• Post Reply Bookmark Topic Watch Topic
  • New Topic

max file handles  RSS feed

 
Nicholas Jordan
Ranch Hand
Posts: 1282
  • Mark post as helpful
  • send pies
  • Quote
  • Report post to moderator
I have been trying to determine what happens if MAX_OPEN_FILE_HANDLES for the underlying OS is exceeded. I set the launch-loop harness to the Solaris setting and ran it on proprietary windows. (do not have access to a solaris machine) It looks like the filename is created in the directory listing, but nothing is written to the file.

Reading the sources for the JVM is beyond my skills at this point. This is a critical design point (prototyping can continue while a definitive answer is obtained) but I am there now and really need the help of a master on this, try / catch does not seem to throw an io exception.

I can do testing to destruction now, but want to design the program to be reliable in the hands of users who do not want to delve into cs.
 
Jeanne Boyarsky
author & internet detective
Marshal
Posts: 37469
539
Eclipse IDE Java VI Editor
  • Mark post as helpful
  • send pies
  • Quote
  • Report post to moderator
Nicholas,
I think you might have more luck in the UNIX forum with this one. I'll move it there for you. Someone can always move it back to testing.
 
Tim Holloway
Saloon Keeper
Posts: 18793
74
Android Eclipse IDE Linux
  • Mark post as helpful
  • send pies
  • Quote
  • Report post to moderator
If the JVM is unable to establish or maintain the proper environment for file I/O, an exception should be thrown regardless of the OS or the underlying reason. That's what Exceptions are for. If you have a situation where this doesn't happen, I consider it a bug in the JVM.

If the exception gets thrown but your application code catches it and throws it away, that's your problem, but a exception should be thrown. You shouldn't be able to open a file and then silently lose I/O on it.

It's possible on some architectures that a file might be created without using a file handle, so that part would succeed. However once you opened it and it began to write at the OS level (which might not actually occur until you flushed it), if the write doesn't return from the OS correctly, there's a problem with the JVM.

Of course, if you experiment and come up with some "gotcha"s for your platform of choice, we'd love to her about them. Just because the basic rules for Java I/O say thus-and-so doesn't mean that there aren't ways for things to happen that can result in major programming annoyances, so it's always good to be able to take advantage of the experiences of others.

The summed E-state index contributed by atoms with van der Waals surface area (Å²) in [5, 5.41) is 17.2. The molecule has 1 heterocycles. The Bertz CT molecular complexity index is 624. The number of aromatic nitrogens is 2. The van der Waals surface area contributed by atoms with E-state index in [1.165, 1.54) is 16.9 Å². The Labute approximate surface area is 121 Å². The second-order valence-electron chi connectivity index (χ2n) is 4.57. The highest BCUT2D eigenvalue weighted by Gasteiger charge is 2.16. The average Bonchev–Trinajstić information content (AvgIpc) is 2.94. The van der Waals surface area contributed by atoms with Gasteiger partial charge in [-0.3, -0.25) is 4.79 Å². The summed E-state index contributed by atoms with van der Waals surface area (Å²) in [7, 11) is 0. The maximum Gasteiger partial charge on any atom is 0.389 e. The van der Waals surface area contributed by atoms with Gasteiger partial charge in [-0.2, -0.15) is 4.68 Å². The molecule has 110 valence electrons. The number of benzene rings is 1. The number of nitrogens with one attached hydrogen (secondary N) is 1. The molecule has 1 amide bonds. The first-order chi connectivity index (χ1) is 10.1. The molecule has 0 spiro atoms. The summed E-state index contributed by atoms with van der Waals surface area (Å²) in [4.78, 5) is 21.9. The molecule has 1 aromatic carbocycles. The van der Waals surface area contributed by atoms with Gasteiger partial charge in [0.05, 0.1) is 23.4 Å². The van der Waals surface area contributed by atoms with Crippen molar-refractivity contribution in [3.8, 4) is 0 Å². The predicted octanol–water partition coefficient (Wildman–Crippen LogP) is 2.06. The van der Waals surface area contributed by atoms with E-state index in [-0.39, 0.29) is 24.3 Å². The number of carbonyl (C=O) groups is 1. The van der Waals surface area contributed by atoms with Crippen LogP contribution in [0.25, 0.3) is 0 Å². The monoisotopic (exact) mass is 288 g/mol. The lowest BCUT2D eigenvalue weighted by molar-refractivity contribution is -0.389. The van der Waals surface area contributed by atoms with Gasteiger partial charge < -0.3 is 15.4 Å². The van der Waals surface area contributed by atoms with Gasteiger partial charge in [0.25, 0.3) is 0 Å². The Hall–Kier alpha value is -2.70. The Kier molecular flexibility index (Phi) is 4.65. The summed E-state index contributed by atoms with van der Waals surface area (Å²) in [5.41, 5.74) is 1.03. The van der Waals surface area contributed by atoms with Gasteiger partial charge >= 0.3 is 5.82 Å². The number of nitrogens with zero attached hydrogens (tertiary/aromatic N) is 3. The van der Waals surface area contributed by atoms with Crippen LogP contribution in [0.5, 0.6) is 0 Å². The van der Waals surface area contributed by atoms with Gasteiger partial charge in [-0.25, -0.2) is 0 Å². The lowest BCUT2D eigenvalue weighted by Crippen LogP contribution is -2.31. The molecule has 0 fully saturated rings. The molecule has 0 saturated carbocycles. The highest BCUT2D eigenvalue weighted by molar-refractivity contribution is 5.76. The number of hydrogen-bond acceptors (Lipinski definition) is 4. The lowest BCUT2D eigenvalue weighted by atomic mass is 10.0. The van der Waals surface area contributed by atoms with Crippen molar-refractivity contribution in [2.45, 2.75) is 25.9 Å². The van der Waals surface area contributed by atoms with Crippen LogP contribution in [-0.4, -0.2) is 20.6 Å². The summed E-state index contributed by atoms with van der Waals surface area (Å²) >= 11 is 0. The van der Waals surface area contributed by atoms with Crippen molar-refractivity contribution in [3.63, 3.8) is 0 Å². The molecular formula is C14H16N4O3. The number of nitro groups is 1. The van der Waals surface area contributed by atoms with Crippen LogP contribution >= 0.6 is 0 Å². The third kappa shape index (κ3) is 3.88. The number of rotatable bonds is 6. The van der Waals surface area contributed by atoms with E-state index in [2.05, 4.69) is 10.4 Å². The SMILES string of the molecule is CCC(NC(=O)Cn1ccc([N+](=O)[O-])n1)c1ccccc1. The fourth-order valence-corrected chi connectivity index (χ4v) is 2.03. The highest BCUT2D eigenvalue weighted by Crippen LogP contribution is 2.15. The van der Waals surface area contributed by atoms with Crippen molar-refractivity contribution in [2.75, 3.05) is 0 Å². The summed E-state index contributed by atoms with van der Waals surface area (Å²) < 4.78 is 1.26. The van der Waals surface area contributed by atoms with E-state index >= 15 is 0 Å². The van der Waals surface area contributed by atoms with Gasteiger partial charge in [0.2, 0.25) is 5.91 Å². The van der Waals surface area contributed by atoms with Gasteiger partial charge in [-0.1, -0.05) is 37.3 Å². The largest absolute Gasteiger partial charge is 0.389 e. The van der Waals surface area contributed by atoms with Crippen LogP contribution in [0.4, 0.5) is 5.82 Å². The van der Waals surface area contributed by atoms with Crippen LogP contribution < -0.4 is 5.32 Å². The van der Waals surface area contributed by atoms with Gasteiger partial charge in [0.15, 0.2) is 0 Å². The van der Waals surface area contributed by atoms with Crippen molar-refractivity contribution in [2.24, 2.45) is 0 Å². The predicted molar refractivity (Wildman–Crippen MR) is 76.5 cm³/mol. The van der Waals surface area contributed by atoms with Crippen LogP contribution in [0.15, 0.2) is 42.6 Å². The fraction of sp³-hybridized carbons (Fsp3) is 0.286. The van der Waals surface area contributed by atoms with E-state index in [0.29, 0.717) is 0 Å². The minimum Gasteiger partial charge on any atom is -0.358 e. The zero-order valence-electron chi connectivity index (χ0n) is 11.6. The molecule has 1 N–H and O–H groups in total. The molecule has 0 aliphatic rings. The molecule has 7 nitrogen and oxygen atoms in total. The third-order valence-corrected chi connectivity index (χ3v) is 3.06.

Darrin Cartwright
Ranch Hand
Posts: 107
  • Mark post as helpful
  • send pies
  • Quote
  • Report post to moderator
Howdy Nicholas,

On Linux, I get an "IOException: Too many open Files" when the file limit is exceeded. I would expect similar functionality on Solaris.

Hope that helps,

Darrin
 
Nicholas Jordan
Ranch Hand
Posts: 1282
  • Mark post as helpful
  • send pies
  • Quote
  • Report post to moderator
Originally posted by Tim Holloway:
...as posted...

That's what I was thinking - and wanted to get at least somebody else who thought that is what should happen. My design of test harness will probe for {as you put into words}

I have determined already that we need to look at what happens if flush() is not called explicitly by code: It may, emphasise may, be an area for discovery.

If x is provided for in the manual, and we attempt to discuss y ~ our discussion will be thwarted - we are fixing to ask y....

I had a indivdual from (retailer of boxes) clearly criticise the robustness of commercially popular os, along the lines of this discussion.

He used to do accounting work for (governmental agency), his facial and wording expression STRONGLY suggests that testing is appropriate.

I am still working on preening out placeholder code, previously reported faiures should be discounted to maybe status.
 
Nicholas Jordan
Ranch Hand
Posts: 1282
  • Mark post as helpful
  • send pies
  • Quote
  • Report post to moderator
Originally posted by Darrin Cartwright:
Howdy Nicholas,

On Linux, I get an "IOException: Too many open Files" when the file limit is exceeded. I would expect similar functionality on Solaris.

Hope that helps,

Darrin


It does, most definitely. I will sleep better tonight already - many catches already in code, liberally placed at key control points in execution path...If I can expect reasonable behaviour on Solaris - which Linus's kernel is definitely close enough, I can sleep better tonight already on your advice.

 
Nicholas Jordan
Ranch Hand
Posts: 1282
  • Mark post as helpful
  • send pies
  • Quote
  • Report post to moderator
Originally posted by Tim Holloway:
..... Of course, if you experiment and come up with some "gotcha"s for your platform of choice, we'd love to her about them......


Okay,...

!

Winnie's sittin there at the house, hung...

I mean HUNG pulling reset low using the button on the front of the box has no effect. Cannot even get a keyboard.

This is the second time this has happened in a few years.
 
  • Post Reply Bookmark Topic Watch Topic
  • New Topic
Boost this thread!